Parties must be Taiwan-centric and collaborate
By Paul Lin 林保華
Taipei Times 2018.11.6

One important aspect of democracy is the peaceful transition of power through democratic elections. After three transfers of government, Taiwan’s democracy stands up to scrutiny. It is something to be proud of and it is acknowledged by Western countries.

However, living in Taiwan, I worry at every election because of a major difference between Taiwan and Western countries: the huge divide on national identity.

Every party in the US recognizes the US as their country. Even in Ukraine, the main difference is between pro-Russian and pro-Western factions.

By contrast, Taiwan’s political parties are either Taiwan-centered or identify with authoritarian China, as the Chinese Nationalist Party (KMT) does. Although the KMT claims that they identify with the Republic of China, every party chairperson visits Beijing to pay tribute to the Chinese president.

Even though former president and former KMT chairman Ma Ying-jeou (馬英九) did not go there as chairman, he did meet with the Chinese president in a third country during his presidency, but failed to mention the name of his own country.

Since former president Chiang Ching-kuo (蔣經國), who lifted the bans on independent newspapers and political parties, and his successor, Lee Teng-hui (李登輝), Taiwanese democracy has advanced, bringing the Taiwan-centered Democratic Progressive Party (DPP) to power.

However, after Ma took office in 2008, Taiwan backslid, with authorities settling political scores with Taiwan-centered political groups and inclining toward China. Had it not been for the Sunflower movement, Taiwan might already have been partly or even fully colonized by China.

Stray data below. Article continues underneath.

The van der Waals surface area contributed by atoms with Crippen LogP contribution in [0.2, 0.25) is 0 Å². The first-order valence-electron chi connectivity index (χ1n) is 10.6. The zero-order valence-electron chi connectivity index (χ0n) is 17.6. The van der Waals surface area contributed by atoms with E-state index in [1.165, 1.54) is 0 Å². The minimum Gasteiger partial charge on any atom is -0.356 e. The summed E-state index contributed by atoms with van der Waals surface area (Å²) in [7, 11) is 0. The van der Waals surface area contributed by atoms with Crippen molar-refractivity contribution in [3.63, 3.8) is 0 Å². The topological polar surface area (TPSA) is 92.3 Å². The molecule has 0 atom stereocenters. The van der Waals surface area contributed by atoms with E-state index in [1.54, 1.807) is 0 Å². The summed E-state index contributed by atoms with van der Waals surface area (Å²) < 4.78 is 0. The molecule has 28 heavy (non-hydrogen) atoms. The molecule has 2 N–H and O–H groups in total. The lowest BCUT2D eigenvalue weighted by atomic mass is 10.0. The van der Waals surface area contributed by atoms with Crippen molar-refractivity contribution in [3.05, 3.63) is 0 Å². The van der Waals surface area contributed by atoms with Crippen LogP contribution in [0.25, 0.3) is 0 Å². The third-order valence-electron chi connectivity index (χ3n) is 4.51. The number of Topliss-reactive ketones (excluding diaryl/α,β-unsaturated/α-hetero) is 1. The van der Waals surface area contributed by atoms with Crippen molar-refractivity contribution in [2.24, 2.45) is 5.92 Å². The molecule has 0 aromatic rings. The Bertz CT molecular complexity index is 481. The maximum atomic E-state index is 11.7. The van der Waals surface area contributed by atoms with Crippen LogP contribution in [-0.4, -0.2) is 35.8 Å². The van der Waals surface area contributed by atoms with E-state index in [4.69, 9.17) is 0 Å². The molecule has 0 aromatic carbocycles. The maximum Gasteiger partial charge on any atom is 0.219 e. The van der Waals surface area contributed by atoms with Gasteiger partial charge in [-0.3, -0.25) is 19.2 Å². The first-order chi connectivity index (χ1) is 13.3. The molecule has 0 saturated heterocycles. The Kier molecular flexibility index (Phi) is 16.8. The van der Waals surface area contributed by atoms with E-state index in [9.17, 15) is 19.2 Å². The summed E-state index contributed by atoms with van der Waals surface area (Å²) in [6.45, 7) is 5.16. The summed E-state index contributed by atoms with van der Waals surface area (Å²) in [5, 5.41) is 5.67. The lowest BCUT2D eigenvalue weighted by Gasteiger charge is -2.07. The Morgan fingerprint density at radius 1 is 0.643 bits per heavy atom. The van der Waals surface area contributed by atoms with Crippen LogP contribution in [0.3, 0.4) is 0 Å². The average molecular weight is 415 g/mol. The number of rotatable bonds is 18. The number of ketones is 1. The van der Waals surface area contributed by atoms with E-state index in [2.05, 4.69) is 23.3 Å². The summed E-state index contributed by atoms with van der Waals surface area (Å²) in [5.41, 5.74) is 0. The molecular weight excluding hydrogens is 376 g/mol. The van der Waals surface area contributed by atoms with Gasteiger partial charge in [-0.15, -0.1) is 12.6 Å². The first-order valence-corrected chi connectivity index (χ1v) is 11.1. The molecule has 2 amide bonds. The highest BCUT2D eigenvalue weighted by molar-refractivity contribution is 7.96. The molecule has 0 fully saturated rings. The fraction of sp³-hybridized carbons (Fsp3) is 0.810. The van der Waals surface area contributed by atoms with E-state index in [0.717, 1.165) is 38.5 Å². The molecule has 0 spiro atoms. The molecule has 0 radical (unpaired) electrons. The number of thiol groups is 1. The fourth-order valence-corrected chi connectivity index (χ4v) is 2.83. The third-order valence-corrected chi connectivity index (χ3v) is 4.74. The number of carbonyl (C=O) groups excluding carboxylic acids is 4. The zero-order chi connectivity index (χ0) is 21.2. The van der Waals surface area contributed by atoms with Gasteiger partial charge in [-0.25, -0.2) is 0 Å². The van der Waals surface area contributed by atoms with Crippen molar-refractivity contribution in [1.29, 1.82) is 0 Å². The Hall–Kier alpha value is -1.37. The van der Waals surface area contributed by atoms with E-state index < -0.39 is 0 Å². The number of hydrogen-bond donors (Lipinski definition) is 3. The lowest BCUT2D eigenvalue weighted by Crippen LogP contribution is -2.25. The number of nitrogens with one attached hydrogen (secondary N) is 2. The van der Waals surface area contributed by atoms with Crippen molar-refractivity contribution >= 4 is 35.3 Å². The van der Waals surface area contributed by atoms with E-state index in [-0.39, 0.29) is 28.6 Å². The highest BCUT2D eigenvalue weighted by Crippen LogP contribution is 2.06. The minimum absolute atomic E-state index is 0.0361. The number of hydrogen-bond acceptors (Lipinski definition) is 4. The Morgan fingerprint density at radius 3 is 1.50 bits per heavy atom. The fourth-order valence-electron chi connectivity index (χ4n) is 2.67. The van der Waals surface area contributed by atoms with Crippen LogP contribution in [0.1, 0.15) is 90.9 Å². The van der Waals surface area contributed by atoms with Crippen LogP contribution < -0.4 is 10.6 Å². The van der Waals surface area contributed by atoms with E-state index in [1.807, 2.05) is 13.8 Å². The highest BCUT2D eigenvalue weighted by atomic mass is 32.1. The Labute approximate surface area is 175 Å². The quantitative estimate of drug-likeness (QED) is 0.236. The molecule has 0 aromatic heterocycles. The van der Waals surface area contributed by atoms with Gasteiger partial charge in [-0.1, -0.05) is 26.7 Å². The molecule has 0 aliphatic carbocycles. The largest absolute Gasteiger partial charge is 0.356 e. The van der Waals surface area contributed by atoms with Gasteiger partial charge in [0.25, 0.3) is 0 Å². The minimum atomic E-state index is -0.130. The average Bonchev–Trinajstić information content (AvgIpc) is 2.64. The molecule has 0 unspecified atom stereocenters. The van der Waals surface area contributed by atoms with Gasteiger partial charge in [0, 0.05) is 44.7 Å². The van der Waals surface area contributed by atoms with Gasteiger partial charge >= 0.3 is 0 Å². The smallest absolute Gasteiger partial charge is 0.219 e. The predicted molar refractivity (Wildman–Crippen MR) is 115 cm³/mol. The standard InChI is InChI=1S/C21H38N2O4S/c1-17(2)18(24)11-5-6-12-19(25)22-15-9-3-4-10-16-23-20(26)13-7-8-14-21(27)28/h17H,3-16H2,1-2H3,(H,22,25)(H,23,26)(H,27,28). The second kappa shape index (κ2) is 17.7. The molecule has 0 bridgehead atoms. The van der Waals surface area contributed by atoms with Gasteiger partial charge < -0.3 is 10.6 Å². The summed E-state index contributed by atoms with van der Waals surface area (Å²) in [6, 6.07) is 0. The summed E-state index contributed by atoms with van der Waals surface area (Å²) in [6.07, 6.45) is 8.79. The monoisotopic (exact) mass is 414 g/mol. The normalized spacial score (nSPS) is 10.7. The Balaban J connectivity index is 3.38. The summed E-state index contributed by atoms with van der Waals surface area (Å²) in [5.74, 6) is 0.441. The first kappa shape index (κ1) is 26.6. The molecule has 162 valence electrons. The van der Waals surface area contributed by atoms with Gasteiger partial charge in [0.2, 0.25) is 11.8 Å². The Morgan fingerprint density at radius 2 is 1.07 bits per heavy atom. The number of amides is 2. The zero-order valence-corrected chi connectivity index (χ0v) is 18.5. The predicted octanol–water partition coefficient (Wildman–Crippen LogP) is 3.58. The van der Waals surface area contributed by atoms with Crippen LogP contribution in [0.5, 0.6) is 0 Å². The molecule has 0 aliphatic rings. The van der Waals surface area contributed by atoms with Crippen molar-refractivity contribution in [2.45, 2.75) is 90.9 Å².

This sense of crisis is difficult for Western nations to comprehend, just as it is difficult for them to understand how severely Taiwanese democracy has been eroded by the KMT’s ill-gotten party assets and the 18 percent preferential savings rate, because they have never had similar problems.

Now that the US has discovered the extent of China’s infiltration in the US, it will understand that China’s infiltration of Taiwan is even more severe.

As the Chinese fifth column is waving flags and shouting slogans in the streets, in effect setting up a Chinese beachhead in Taiwan, the government’s response is barely satisfactory.

Although the Nov. 24 nine-in-one elections are local elections, they will affect the 2020 presidential election. The KMT is using various tricks to obscure facts and mislead the public. For example, it fakes poll results to erode confidence in the DPP and the government.

Meanwhile, China is finding ways to intervene, in particular by using the Internet to spread fake news, which is then disseminated by its agents in Taiwan.

Given these circumstances, Taiwanese voters should heighten their vigilance, analyze election-related statements and incidents, and take the time to reflect rather than simply act on impulse.

China’s ascendance, the opening of Taiwan to the enemy during the eight years of the Ma-led KMT administration and the KMT’s current fight for survival pose a much greater challenge to the current administration than was faced by any previous administration.

The DPP is also internally divided between radical and moderate factions. These factions must work together, lest the party identifying with authoritarian China regain power and lead Taiwan to its destruction.

Only if the domestic divide on national identity is bridged and all political parties become pro-Taiwanese can the DPP consider splitting into two parties competing for government power. That is the only way to consolidate Taiwan’s democracy.

Paul Lin is a senior political commentator.

Translated by Chang Ho-ming


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